Cuba ratified a new constitution in 2019. The constitution was written through “popular consultations” with the Cuban people. Through this process, Cubans participated in community discussions with government officials to both discuss and amend the constitution. Article 68, which called for defining marriage as a union between two people, thus legalizing same-sex marriage, was mentioned in 66% of popular consultation meetings. A majority of the Cuban people involved in these processes supported maintaining the definition of marriage as being a union between a man and a woman. This is partly due to historic prejudices against LGBTQ+ people that are prevalent across the Americas, and partly due to Cuba’s growing conservative evangelical movement, which opposes progressive social reforms such as same-sex marriage.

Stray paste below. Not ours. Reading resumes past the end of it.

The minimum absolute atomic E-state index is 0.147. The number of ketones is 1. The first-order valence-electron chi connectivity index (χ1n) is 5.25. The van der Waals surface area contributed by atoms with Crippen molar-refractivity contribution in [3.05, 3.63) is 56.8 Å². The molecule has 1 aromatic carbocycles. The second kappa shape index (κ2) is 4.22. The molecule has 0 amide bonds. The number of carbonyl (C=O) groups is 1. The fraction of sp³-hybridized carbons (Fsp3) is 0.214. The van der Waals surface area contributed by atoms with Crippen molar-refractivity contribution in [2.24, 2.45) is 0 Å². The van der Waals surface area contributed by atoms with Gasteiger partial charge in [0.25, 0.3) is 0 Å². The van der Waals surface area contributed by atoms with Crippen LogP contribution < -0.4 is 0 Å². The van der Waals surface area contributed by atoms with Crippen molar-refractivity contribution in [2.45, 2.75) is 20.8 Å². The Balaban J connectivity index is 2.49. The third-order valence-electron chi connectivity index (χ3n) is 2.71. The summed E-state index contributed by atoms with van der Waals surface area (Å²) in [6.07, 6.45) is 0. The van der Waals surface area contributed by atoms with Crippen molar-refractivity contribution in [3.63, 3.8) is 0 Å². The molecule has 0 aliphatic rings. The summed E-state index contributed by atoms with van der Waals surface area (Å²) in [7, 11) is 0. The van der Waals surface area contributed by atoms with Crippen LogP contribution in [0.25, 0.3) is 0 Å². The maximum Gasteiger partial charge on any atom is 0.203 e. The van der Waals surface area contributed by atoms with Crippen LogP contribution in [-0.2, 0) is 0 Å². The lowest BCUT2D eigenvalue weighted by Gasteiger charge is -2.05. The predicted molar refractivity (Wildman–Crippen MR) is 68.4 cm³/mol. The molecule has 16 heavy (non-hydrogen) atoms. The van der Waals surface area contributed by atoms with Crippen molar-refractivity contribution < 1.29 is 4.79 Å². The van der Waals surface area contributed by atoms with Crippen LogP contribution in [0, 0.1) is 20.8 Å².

After intense debate regarding Article 68 among the Cuban people, the constitutional commission decided not to include the proposed language in favour of same-sex marriage and instead pushed the decision of addressing the matter through a future “family code” legislation. This legislation became the 2022 Family Code.
In order to overcome social conservatism to pass one of the most progressive Family Codes in the world, Cuba underwent a meticulous process of popular consultation, from February 1 to April 30, 2022. The National Assembly of People’s Power stressed the importance of Cubans familiarising themselves with the code, in order to prevent feelings of uncertainty. Through this process, the Cuban people made more than 400,000 proposals, many of which were included in the finalised code. Minister of Justice, Oscar Manuel Silvera Martínez, said that the 25th version of the code, presented to and approved by the National Assembly, “was more solid because it was imbued with the wisdom of the people”.